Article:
A recent Domain Name Decision highlights the importance, and benefit, of having a registered trade mark when seeking to challenge the registration of a .com.au domain name by a third party.
Mr Michael Arnold of Lorimax Pty Ltd (the Complainant) sought to challenge the registration by Tolling Customer Ombudsman Pty Ltd (the Respondent) of the domain name www.tollingcustomerombudsman.com.au (the Domain Name).
The Complainant, through his company, is contractually appointed by a number of entities, who operate toll roads in Australia, to provide a free complaints and alternative dispute resolution process for customers of such toll roads experiencing issues.
The Complainant submitted that it had provided such services since 2008 from the website www.tollingombudsman.com.au.
The Respondent was registered on 2 September 2016 and registered the Domain Name on the same day. The Domain Name resolves to a website where individuals can file a complaint, free of charge, with the toll road operator Transurban Limited.
The Complainant’s Trade Marks and the Complaint
On 12 September 2016 the Complainant filed Australian trade mark applications for the word mark “TOLLING CUSTOMER OMBUDSMAN” (No. 1795768) and for a composite trade mark featuring these words (No. 1795772) (the Complainant’s Trade Marks).
Shortly thereafter, on 19 September 2016, the Complainant filed a Complaint under the .au Dispute Resolution Policy (auDRP).
At the time the Decision was issued, the Complainant’s Trade Marks were awaiting examination and hence had neither been accepted nor rejected for registration.
To succeed in this Complaint under the auDRP, the Complainant was required to establish each of the following elements:
- the Domain Name was identical or confusingly similar to a name or a trade mark in which the Complainant has rights; and
- the Respondent had no rights or legitimate interests in respect of the Domain Name; and
- the Domain Name had been registered or subsequently used in bad faith by the Respondent.
The Panelist found that the act of filing the Complainant’s Trade Marks was not, of itself, sufficient to establish rights in the subject trade marks (as required to satisfy the first element).
The Panelist then considered whether the Complainant had established common law or unregistered rights in the Complainant’s Trade Marks, noting that to do so, the Complainant would need to show that through use, the Complainant’s Trade Marks had acquired a secondary meaning and become a distinctive identifier associated with the Complainant.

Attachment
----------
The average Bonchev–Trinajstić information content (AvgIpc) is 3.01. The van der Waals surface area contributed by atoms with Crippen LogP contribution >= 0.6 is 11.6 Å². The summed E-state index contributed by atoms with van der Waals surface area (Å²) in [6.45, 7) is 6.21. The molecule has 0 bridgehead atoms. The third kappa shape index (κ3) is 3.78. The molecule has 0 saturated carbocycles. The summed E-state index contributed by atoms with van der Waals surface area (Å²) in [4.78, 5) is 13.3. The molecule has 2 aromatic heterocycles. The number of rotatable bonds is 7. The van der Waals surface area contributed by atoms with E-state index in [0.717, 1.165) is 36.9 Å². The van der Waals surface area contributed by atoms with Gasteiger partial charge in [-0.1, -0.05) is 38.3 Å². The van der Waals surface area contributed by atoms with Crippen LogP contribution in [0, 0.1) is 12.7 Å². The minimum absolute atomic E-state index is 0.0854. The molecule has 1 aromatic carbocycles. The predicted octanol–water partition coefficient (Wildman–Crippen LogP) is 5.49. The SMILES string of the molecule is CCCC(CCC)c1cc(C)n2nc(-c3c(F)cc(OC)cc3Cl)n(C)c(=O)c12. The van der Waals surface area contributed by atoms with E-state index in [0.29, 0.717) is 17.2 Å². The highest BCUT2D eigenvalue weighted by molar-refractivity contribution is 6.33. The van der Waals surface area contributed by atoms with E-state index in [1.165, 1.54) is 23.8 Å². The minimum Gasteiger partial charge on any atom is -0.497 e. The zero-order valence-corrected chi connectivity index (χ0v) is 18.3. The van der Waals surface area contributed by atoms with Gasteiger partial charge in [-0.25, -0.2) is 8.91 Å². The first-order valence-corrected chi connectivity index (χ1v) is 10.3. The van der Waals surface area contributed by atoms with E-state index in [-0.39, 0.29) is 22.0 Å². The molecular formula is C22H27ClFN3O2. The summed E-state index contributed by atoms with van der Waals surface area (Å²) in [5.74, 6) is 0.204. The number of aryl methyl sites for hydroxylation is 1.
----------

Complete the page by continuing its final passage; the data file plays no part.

The Complainant had addressed the issue of unregistered trade mark rights by stating in the Complaint:
“The Complainant has invested a significant amount of time and resources to develop and promote the Trade Marks and Services under the Trade Marks. As a result of this extensive use, the Complainant has acquired a valuable and exclusive reputation and goodwill in the Trade Marks in Australia, in relation to the Services”.
The Panelist found that this statement was not sufficient to discharge the burden of establishing common law or unregistered rights in the Complainant’s Trade Marks.
In considering the question of common law rights, the Panelist noted that where the trade mark on which a complainant is relying is descriptive in nature, it can be difficult to show that the trade mark had acquired a secondary meaning and become a distinctive identifier of the complainant. In such cases, the Panelist noted that clear evidence will be required to support an assertion of common law rights.
The Panelist provided some guidance as to what might constitute clear evidence of an established secondary meaning, in finding that the Complainant had not provided any evidence of:
- the number of customer interactions provided by the Complainant under the Complainant’s Trade Marks; or
- advertising used to promote the Complainant which featured the Complainant’s Trade Marks; or
- surveys showing consumer recognition of the Complainant’s Trade Marks; or
- Media references to the Complainant’s Trade Marks
In summary, the Panelist found that there was no evidence filed by Complainant “that would suggest that a consumer would come to associate “Tolling Customer Ombudsman” with the Complainant”.
Accordingly, the Complaint was denied as the Complainant failed to establish the first element of the Complaint.
However, the Panelist did note that there may be grounds to consider a re-filed complaint in the event that the Complainant’s Trade Marks were to be registered (as has now occurred with the Complainant’s trade mark No. 1795772 “TOLLING CUSTOMER OMBUDSMAN” composite trade mark).
This decision under the auDRP is a pertinent reminder that without a relevant trade mark registration, it may be difficult (or at least costly) to succeed in challenging third party registration of .com.au domain names featuring your trade marks/brands.
This decision further confirms that assertions of common law rights in a trade mark in complaints filed under the auDRP should be supported by the filing of relevant evidence.